Ermolaeva MA, Michallet MC, Papadopoulou N, Utermohlen O, Kranidioti K, Kollias G, Tschopp J, Pasparakis M (2008) Function of TRADD in tumor necrosis factor receptor 1 signaling and in TRIF-dependent inflammatory responses. Nat Immunol 9:1037–1046PubMedGoogle Scholar
  150. 150.
    Pobezinskaya YL, Kim YS, Choksi S, Morgan MJ, Li T, Liu C, Liu Z (2008) The function of TRADD in signaling through tumor necrosis factor receptor 1 and TRIF-dependent Toll-like receptors. Nat Immunol 9:1047–1054PubMedGoogle Scholar
  151. 151.
    Chang M, Jin W, Sun SC (2009) Peli1 facilitates TRIF-dependent Toll-like receptor signaling and proinflammatory cytokine production. Nat Immunol 10:1089–1095PubMedGoogle Scholar
  152. 152.
    Nagata S (1997) Apoptosis by death factor. Cell 3:355–365Google Scholar
  153. 153.
    Kaiser WJ, Offermann MK (2005) Apoptosis induced by the toll-like receptor adaptor TRIF is dependent on its receptor interacting protein homotypic interaction motif. J Immunol 8:4942–4952Google Scholar
  154. 154.
    Ruckdeschel K, Pfaffinger G, Haase R, Sing A, Weighardt H, Hacker G, Holzmann B, Heesemann J (2004) Signaling of apoptosis through TLRs critically involves toll/IL-1 receptor domain-containing adapter inducing IFN-beta, but not MyD88, in bacteria-infected murine macrophages. J Immunol 5:3320–3328Google Scholar
  155. 155.
    Chaudhary PM, Eby MT, Jasmin A, Kumar A, Liu L, Hood L (2000) Activation of the NF-kappaB pathway by caspase 8 and its homologs. Oncogene 39:4451–4460Google Scholar
  156. 156.
    Su H, Bidere N, Zheng L, Cubre A, Sakai K, Dale J, Salmena L, Hakem R, Straus S, Lenardo M (2005) Requirement for caspase-8 in NF-kappaB activation by antigen receptor. Science 5714:1465–1468Google Scholar
  157. 157.
    Lemmers B, Salmena L, Bidere N, Su H, Matysiak-Zablocki E, Murakami K, Ohashi PS, Jurisicova A, Lenardo M, Hakem R, Hakem A (2007) Essential role for caspase-8 in Toll-like receptors and NFkappaB signaling. J Biol Chem 10:7416–7423Google Scholar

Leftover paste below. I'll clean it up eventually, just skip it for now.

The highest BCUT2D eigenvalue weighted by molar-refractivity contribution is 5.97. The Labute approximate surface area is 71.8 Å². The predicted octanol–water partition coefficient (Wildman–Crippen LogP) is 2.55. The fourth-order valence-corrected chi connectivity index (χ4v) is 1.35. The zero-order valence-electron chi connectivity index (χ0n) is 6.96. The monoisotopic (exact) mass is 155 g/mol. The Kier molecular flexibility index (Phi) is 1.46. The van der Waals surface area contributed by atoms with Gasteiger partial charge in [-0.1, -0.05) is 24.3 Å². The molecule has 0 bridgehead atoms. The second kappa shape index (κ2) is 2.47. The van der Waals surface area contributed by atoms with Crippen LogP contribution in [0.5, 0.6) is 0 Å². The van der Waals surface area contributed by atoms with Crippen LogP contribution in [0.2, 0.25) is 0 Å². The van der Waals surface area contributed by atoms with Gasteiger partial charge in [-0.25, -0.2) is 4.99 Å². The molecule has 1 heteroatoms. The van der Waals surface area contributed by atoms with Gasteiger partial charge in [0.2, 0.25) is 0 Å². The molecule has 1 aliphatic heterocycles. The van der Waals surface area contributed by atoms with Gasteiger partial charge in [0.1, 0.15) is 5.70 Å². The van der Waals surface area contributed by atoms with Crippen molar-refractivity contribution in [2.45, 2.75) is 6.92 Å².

158. 158.
    Pichlmair A, Reis e Sousa C (2007) Innate recognition of viruses. Immunity 3:370–383Google Scholar
  159. 159.
    Honda K, Takaoka A, Taniguchi T (2006) Type I interferon [corrected] gene induction by the interferon regulatory factor family of transcription factors. Immunity 3:349–360Google Scholar
  160. 160.
    Sharma S, tenOever BR, Grandvaux N, Zhou GP, Lin R, Hiscott J (2003) Triggering the interferon antiviral response through an IKK-related pathway. Science 5622:1148–1151Google Scholar
  161. 161.
    Fitzgerald KA, McWhirter SM, Faia KL, Rowe DC, Latz E, Golenbock DT, Coyle AJ, Liao SM, Maniatis T (2003) IKKepsilon and TBK1 are essential components of the IRF3 signaling pathway. Nat Immunol 5:491–496Google Scholar
  162. 162.
    McWhirter SM, Fitzgerald KA, Rosains J, Rowe DC, Golenbock DT, Maniatis T (2004) IFN-regulatory factor 3-dependent gene expression is defective in Tbk1-deficient mouse embryonic fibroblasts. Proc Natl Acad Sci USA 1:233–238Google Scholar
  163. 163.
    An H, Zhao W, Hou J, Zhang Y, Xie Y, Zheng Y, Xu H, Qian C, Zhou J, Yu Y, Liu S, Feng G, Cao X (2006) SHP-2 phosphatase negatively regulates the TRIF adaptor protein-dependent type I interferon and proinflammatory cytokine production. Immunity 6:919–928Google Scholar
  164. 164.
    Cheng G, Baltimore D (1996) TANK, a co-inducer with TRAF2 of TNF- and CD 40L-mediated NF-kappaB activation. Genes Dev 8:963–973Google Scholar
  165. 165.
    Fujita F, Taniguchi Y, Kato T, Narita Y, Furuya A, Ogawa T, Sakurai H, Joh T, Itoh M, Delhase M, Karin M, Nakanishi M (2003) Identification of NAP1, a regulatory subunit of IkappaB kinase-related kinases that potentiates NF-kappaB signaling. Mol Cell Biol 21:7780–7793Google Scholar
  166. 166.